Could we be sending our children off into a danger zone if they attend school? President Trump has said, “Schools must open. We will cut off funding if they do not open.” Then teachers say, “He should sit in the classroom with the kids coughing and sputtering their stuff all over.”
There is no clear answer. No one wants to put their children at risk, yet there is so much to lose by not going back.
Reasons to go back to school:
- Children are taken care of so parents can work.
- We thrive on connection. It is in our DNA. Going to school brings essential social interaction to children’s lives and improves mental health.
- Most students learn best with a live teacher. The teacher can execute control and motivation in a live the classroom.
- It’s difficult for teachers to all of a sudden come up with a curriculum and ways of monitoring online learning.
Reasons not to go back to school
- The virus can be spread more easily in closed classrooms.
- Children and teachers can die. It is predicted that 1-2% will get sick.
- Our schools do not have good ventilation systems with fresh air exchange in most cases.
- If a teacher does get sick she would be absent from the class for a good four to eight weeks.
- Children can be carriers and bring the virus home to their family if they are exposed.
How do we decide? Most schools are offering a cocktail of online and in-classroom learning. I have heard of everything from one to two days in school with the remainder learning online at home, to attending all days in school, to not holding any classes at school, only online learning. Some schools are letting the parents decide.
My granddaughter Abby was super excited to be going to BYU Hawaii this fall for her first semester, until she got the notice that her school buildings will not open, but classes will be held online. Abby does not particularly learn well this way. She thrives on social interaction and learns best with a live teacher, as do many students. She is so sad. My heart breaks for her and all the kids who can’t go back to school.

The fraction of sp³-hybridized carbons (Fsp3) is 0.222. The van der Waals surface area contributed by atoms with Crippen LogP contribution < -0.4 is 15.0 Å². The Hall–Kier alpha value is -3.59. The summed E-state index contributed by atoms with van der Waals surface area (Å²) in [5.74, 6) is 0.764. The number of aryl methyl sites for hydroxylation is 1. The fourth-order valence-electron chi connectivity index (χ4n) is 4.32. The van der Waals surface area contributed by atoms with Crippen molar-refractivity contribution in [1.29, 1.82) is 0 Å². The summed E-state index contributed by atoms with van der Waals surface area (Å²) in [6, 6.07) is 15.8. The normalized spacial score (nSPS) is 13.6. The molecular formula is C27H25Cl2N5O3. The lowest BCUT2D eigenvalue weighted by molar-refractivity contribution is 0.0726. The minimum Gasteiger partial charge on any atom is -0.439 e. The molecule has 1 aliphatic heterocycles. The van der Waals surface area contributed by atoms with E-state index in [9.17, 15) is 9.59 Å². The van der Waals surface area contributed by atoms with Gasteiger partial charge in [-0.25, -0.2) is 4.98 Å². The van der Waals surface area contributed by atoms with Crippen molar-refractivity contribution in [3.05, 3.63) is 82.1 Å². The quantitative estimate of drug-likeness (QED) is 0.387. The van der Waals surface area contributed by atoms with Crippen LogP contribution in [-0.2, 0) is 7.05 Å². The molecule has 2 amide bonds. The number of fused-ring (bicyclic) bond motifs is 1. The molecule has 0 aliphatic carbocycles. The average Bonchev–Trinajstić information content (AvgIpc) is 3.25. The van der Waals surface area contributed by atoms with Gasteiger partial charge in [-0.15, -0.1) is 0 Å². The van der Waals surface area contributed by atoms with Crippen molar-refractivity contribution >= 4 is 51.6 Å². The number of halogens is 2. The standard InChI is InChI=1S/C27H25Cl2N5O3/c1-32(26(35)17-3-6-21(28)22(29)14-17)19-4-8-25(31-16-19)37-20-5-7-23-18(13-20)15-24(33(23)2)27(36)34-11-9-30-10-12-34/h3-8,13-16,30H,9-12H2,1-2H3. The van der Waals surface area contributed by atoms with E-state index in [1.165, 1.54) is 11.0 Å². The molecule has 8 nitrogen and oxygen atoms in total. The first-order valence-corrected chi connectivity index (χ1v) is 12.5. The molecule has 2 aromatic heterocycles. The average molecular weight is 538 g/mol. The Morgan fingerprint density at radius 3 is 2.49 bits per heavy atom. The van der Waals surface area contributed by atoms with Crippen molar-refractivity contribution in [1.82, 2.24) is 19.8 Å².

The question is what will some parents do who must get back to work yet don’t have adequate child care? We are struggling through important decisions.
I hope that a year from now, we will say, “Remember when?” and corona virus will fade as a distant memory.
Homeschoolers do not have to make these painful decisions about the kids going back to school. They are already setup for learning at home and children are more protected from exposure to the virus. Perhaps you are thinking, this is one of the reasons why we home school. —If you are looking for a boost to your homeschool curriculum try, Times Alive.
Meanwhile, if we all wear masks, they say we can lessen this thing, stamp it out.
At first I hated wearing a mask. I didn’t particularly like smelling my breath instead of the fresh air. Then there was that ingrained belief that masks are for robbers, or for keeping yourself hidden because you are up to no good. Not being able to use my smile at the grocery store, was a sorry handicap to communication. People didn’t seem to hear me correctly. I didn’t feel like talking to anyone and then I felt shut out. Have you noticed that people don’t look at each other as much?
My state, Minnesota, has mandated the wearing of masks inside stores and public places. Now that it is common practice I am getting used to it. I still feel socially distant to people, but I guess that is the point. If the mask can help. I can wear it and I do.
Covid has been hard on our need for connection. And schools not opening in the Fall is another thorn in our sides.
So, should kids go back to school? What do you think? Take this quick survey before August 3rd and we will post the results.
Stay safe. Wear your mask. I love us. We are doing our best!